What happened to saying no?

Confessions of a St Andrews Virgin: a rebuttal.

As a fellow student of St Andrews, I understand the social meaning behind the word and concept of ‘virginity’ and the role it plays in the construction of gendered norms. The author of Confessions of a St Andrews Virgin looks at such constructions and rightfully criticizes, in her opinion, the stigma that is attached to revealing her sex life, or rather lack thereof. I admire such a stance despite the author choosing to remain anonymous—reinforcing her own criticism of the stigma of revealing one’s own virginity.

The problem that I have with this article lies not in the author’s opinion, but rather in her own accounts of using her virginity as a tool in refusing sex.  The article reiterates this by stating: “there seem to be only two ways to make a guy well aware that you’re not going to have sex with him: either say you’re on your period, or say you’re a virgin”.

As I came across such a statement, I must admit that I was taken aback by the author resorting to either saying she is on her period or a virgin in order to tell I guy she didn’t want to or wasn’t ready to sleep with him. What happened to the word no? What happened to saying I don’t want to sleep with you because I don’t want to sleep with you? When did that not become reason in itself?  The author’s apparent dependency on saying that she is on her period, or a virgin to dismiss offers of sex, has very big implications relating to gender. The first, being that the men of St Andrews won’t simply take no for answer. Or secondly, that instead of saying “No, I don’t want to sleep with you” she reaffirms her own criticism of virginity—that it is a subject that will surely make guys run away.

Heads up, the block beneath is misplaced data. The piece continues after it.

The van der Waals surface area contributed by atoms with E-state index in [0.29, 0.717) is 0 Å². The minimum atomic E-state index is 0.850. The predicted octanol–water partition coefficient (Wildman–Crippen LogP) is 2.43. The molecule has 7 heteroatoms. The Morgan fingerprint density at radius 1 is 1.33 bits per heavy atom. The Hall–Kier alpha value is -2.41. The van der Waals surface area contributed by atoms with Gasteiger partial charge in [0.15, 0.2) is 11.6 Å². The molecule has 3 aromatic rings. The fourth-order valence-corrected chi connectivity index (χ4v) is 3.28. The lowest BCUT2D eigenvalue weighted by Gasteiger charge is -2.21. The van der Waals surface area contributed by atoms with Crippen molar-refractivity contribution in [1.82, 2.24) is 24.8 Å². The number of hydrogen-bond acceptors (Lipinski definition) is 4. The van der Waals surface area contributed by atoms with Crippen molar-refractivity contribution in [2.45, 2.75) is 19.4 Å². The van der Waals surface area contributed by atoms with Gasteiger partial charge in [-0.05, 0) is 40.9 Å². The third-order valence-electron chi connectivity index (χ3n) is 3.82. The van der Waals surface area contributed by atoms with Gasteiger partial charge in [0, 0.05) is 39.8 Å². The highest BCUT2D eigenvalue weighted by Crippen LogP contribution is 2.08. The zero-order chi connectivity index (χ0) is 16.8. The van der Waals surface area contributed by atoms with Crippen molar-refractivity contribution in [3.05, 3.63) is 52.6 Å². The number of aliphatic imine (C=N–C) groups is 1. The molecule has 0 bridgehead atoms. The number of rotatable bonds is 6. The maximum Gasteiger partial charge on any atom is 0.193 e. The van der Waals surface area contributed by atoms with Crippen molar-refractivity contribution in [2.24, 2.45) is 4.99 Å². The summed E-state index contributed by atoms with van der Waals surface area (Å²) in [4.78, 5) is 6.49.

It is truly sad that bringing up virginity may indeed cause, as the author states, “looks of annoyance and sometimes even disgust” and guys walking away from her without another word. By using virginity as a means to get out of an offer of sex, she reaffirms its construction of being a ‘thing’ that will scare people away, even as she wishes it didn’t.

I do believe that there is absolutely no reason to be embarrassed about being a virgin, and that society and the atmosphere of university does present a certain attitude towards virginity that makes it hard for the topic to not be considered secretive. However, using it as an excuse to ‘make a guy well aware’ that you aren’t going to have sex with him is quite silly in the fact that it relies on the social construction of virginity to scare guys off. A much simpler solution that applies not only to virgins: simply say no if you don’t want to have sex with someone.

Image courtesy of travistation.wordpress.com & careergirlnetwork.com